In this new remix, Eric Hilton extracts new life from Akae Beka’s “Black Carbon” (featuring Chronixx), originally recorded for the St. Croix roots reggae band’s 2021 “Polarities” LP. Hilton transmutes the simple, powerful ingredients of the original song into a brooding musical eclipse that will remind listeners of darker mid-90s Bristol trip-hop records. “This remix is reflective of a sound that I’ve been known for via my work with (as co-founder of) Thievery Corporation, electronic music meets reggae,” says Hilton. “It’s very much in my wheelhouse. The bass is really heavy. I’d love to hear this played live on a huge sound system.” The track’s recurrent lyric “All of we forward from the same carbon” speaks to the elemental connection all living beings share, nourished by the sun, a fact that belies decisive ideologies.
Nourish your ears and shake your walls with the Eric Hilton remix of Akae Beka’s “Black Carbon,” a digital single release coming May 5th on I Grade Records.
Montserrat House Music and Eric Hilton, one-half of the legendary downtempo electronic act Thievery Corporation, are excited to announce the Friday, July 1 release of Lost Dialect, Hilton’s forthcoming album he describes as “a classic, experimental trip-hop record.”
On this stunning new album, Hilton speaks in his mother tongue, the 12-bit vernacular of trip-hop, a genre he helped bring to life as a co-founder of Thievery. Across ten expansive tracks, the artist/producer uses old-school skills to craft new school chill in a genre that is currently enjoying a resurgence — but for Hilton at least, trip-hop never really went away. Stream the album’s title track over at EDM.com HERE and on YouTube HERE.
Lost Dialect Track Listing:
1. Lost Dialect
2. Spiral Aura
4. A Joyous Revolution
6. Flowering Soul
8. Earth Ship
“I went back to a comfort zone for a minute, an old-school simple approach,” says Hilton. “The techniques of making trip-hop music are like lost dialects I can pull out and revisit. I find a groove that I can’t stop listening to and go from there, dress up that experience, add atmosphere and effects to expand the audio landscape. I keep it simple and don’t overdo it with plug-ins. It’s all about the conversation between the elements, and how things progress.”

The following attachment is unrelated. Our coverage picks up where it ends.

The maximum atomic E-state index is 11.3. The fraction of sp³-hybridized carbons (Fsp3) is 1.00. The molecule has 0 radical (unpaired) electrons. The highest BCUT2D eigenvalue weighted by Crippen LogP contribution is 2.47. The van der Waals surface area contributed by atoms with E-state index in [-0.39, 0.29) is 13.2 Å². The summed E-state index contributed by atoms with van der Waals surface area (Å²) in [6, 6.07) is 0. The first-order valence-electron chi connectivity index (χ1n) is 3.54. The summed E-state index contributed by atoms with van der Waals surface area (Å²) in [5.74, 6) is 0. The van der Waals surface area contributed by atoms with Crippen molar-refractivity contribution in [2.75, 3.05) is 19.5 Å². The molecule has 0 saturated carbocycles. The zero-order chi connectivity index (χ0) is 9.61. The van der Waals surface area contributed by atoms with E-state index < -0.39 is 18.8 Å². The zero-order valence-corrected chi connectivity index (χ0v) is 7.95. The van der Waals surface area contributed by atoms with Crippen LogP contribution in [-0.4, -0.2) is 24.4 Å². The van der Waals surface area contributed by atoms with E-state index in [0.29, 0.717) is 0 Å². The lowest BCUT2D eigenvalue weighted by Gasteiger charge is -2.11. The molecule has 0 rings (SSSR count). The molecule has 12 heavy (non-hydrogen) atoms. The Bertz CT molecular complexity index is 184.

Indeed, Lost Dialect has a looser, more vintage ‘70s sonic palette than Hilton’s recent solo work. 1970’s jazz and Afrofuturism are part of the language of this album, most notably on the standout track “Ra”, where soulful horn flourishes echo in a shimmering sonic landscape. “The early 70’s jazz/synth records of Pharaoh Sanders, Roy Ayers, and Sun Ra was music from streets that looked to both the stars AND ancient cultures,” says Hilton.
The muscular urban grooves of these records created the foundation for many classic trip-hop albums, but for Hilton, who plays extensively on his records, the balance of live instrumentation and samples are what makes the process so satisfying.
“Making this record took me back to the early days of trip-hop, combining sample collages with grooves — very fun to do. I played bass, keys, and synths myself, and didn’t fix all the mistakes!” Hilton laughs. “I wanted a more ‘analog sounding’ record this time, quieter, like it was recorded in 1976. I pulled out old tricks and used mostly basic gear, like the E-mu SP1200 drum machine/sampler from the ‘80s, which has a crunchy sound and technical limitations of gear that’s almost 40-years-old,” says the producer. “It feels and sounds more ‘human’ that way — if you listen to an old Thievery Record, ‘Lost Dialect’ will sound sonically similar.”
Standout tracks from the album include the aforementioned centerpiece “Ra,” “Spiral Aura,” where crystalline sounds dissolve into distant, tribal conversations; “Joyous Revolution,” a call to readiness delivered via the Third Eye; and “Nishati,” a flowering masterpiece ready made for Sunday afternoon hookah sessions. Not all the tracks are laid back however; “Odysseus” and the album closer, “Libra,” put the listener on a sonic sidewalk through the old neighborhood, uptempo and splashed with color. The old ways remain strong. Speak Lost Dialect, Eric Hilton’s etymology of groove, the next evolution of trip-hop, out July 1st on Montserrat House Music.